For the past forty years, an interesting experiment has taken place within the Catholic Church and in Protestant communities. The bulk of the dioceses and mainline Protestant sects have de-emphasized if not shed doctrines in favor of being more welcoming and relevant. I’m thinking here of dioceses like Cincinnati and Rochester and communities like the Episcopalians and Methodists. By any objective measure, the results have been disastrous. Indicators like vocations, weekly Mass or worship attendance, sacramental participation, or just raw numbers of members dropped sharply.
Serving as a counter-experiment, a smaller but significant number of dioceses and Christian communities have bucked the overall trend and emphasized doctrine without seeing it as repellent to the faithful. Here we think of dioceses like Denver, Charleston, and Lincoln, and communities like the evangelicals and Missouri Synod Lutherans. And by any objective measure the results have been favorable; the same indicators have held steady or trended upwards. It’s also at work on a local level; witness the success of parishes like St. Cecilia of Cincinnati’s Oakley neighborhood and Our Lady of Victory in Rochester, despite the character of their respective dioceses.
Sadly, this experiment hasn’t come to the attention of the Holy Father, for in a rambling 12,000-word article, it appears Pope Francis believes we haven’t de-emphasized doctrine enough:
“The church’s pastoral ministry cannot be obsessed with the transmission of a disjointed multitude of doctrines to be imposed insistently,” Francis said. “We have to find a new balance; otherwise even the moral edifice of the church is likely to fall like a house of cards, losing the freshness and fragrance of the Gospel.”
Rather, he said, the Catholic Church must be like a “field hospital after battle,” healing the wounds of its faithful and going out to find those who have been hurt, excluded or have fallen away.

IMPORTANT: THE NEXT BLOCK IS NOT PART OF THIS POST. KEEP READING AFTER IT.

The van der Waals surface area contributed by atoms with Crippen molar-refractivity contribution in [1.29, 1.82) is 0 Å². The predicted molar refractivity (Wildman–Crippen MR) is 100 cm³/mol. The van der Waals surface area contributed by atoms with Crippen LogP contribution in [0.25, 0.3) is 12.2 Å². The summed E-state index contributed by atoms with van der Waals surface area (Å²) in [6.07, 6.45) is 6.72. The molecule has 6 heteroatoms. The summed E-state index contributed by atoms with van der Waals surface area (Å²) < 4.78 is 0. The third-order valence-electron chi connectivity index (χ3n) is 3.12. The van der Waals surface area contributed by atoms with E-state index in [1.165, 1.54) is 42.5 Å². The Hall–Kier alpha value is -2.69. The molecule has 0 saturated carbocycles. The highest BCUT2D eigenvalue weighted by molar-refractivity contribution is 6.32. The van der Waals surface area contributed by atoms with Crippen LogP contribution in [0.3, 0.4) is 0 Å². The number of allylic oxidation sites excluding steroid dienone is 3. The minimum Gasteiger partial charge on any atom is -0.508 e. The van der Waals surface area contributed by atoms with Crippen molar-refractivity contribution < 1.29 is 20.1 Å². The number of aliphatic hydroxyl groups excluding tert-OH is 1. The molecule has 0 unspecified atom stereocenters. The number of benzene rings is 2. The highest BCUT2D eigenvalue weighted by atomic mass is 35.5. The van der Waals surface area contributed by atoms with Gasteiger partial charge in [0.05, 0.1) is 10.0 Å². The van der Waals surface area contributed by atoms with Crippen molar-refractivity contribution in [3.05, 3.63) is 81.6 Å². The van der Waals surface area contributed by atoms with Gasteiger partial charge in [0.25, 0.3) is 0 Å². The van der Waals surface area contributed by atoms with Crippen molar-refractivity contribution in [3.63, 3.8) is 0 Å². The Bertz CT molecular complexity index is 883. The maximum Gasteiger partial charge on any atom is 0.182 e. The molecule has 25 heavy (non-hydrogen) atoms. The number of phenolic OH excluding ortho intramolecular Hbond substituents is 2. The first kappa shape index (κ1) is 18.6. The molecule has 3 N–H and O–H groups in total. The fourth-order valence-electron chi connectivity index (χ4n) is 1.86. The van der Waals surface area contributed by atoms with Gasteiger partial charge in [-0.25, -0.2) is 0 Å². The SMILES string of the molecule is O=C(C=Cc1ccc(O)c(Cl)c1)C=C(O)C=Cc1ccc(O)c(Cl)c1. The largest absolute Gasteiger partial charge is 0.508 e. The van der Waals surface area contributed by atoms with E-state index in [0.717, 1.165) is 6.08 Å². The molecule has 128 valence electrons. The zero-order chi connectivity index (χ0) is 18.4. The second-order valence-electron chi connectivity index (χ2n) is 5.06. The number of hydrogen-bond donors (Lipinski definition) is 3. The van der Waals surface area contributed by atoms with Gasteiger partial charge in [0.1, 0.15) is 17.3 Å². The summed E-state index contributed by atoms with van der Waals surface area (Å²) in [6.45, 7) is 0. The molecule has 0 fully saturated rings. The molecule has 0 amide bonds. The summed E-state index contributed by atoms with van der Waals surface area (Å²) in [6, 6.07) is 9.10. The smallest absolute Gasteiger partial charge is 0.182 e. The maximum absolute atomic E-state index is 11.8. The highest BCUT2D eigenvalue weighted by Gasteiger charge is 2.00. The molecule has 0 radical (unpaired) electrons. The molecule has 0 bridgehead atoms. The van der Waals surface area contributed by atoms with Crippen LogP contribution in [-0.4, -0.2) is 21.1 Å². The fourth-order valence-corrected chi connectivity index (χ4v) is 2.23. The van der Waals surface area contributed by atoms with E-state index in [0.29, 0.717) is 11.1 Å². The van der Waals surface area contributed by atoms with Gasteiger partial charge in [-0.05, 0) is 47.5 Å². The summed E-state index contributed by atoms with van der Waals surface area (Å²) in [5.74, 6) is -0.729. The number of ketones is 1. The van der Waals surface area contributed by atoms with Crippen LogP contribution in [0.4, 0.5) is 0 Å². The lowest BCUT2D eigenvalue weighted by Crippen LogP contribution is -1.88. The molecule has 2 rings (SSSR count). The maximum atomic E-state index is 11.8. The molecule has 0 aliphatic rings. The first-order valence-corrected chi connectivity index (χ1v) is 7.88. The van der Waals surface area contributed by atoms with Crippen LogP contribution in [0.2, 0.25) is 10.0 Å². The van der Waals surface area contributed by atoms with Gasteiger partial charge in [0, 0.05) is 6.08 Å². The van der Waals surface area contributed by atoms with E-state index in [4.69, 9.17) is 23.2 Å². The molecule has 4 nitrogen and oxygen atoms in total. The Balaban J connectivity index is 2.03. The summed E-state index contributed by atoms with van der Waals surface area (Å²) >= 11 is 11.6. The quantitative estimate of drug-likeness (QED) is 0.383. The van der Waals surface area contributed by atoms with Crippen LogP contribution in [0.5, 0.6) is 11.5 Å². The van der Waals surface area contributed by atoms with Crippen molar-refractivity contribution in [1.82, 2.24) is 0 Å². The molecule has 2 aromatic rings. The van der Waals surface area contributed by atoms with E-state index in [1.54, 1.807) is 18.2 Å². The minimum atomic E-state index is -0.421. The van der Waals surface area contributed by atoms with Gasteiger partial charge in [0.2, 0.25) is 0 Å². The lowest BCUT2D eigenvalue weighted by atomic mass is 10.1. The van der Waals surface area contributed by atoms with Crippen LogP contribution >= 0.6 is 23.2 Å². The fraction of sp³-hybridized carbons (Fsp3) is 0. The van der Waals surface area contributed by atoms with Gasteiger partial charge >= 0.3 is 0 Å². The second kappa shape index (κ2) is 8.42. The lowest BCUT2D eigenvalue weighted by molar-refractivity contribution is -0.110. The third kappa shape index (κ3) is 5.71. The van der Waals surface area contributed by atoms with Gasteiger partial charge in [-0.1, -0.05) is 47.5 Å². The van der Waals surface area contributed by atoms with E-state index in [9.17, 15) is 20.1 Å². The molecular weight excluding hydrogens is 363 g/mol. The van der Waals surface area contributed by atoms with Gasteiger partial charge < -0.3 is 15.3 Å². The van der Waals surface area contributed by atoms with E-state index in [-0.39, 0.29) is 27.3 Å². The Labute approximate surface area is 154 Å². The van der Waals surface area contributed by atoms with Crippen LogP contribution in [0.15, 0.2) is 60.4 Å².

“It is useless to ask a seriously injured person if he has high cholesterol and about the level of his blood sugars!” Francis said. “You have to heal his wounds. Then we can talk about everything else.”
“The church sometimes has locked itself up in small things, in small-minded rules,” he lamented. “The most important thing is the first proclamation: Jesus Christ has saved you. And the ministers of the church must be ministers of mercy above all.”
The admonition is likely to have sharp reverberations in the United States, where some bishops have already publicly voiced dismay that Francis hasn’t hammered home church teaching on abortion, contraception and homosexuality — areas of the culture wars where U.S. bishops often put themselves on the front lines.
Allen expected a mostly positive response from the world’s more than one billion Catholics to the pope’s call for a more welcoming church.
“It’s going to be seen in most quarters as an inspirational, kind of breath-of-fresh-air statement from a pope,” Allen told CBS Radio News.
Allen also said there would be some division of opinion within church hierarchy in reaction to the pope’s comments.
“I think there are going to be many Catholics who find this kind of language from a pope refreshing and encouraging, what they’ve been waiting for for a long time,” said Allen. “Others probably will be upset by it.”
U.S. bishops were also behind Benedict’s crackdown on American nuns, who were accused of letting doctrine take a backseat to their social justice work caring for the poor — precisely the priority that Francis is endorsing.
Just last week, Bishop Thomas Tobin of Providence, Rhode Island, said in an interview with his diocesan newspaper that he was “a little bit disappointed” that Francis hadn’t addressed abortion since being elected.
Francis acknowledged that he had been “reprimanded” for not speaking out on such issues. But he said he didn’t need to.
“We cannot insist only on issues related to abortion, gay marriage and the use of contraceptive methods. This is not possible,” he said. “The teaching of the church, for that matter, is clear and I am a son of the church, but it is not necessary to talk about these issues all the time.”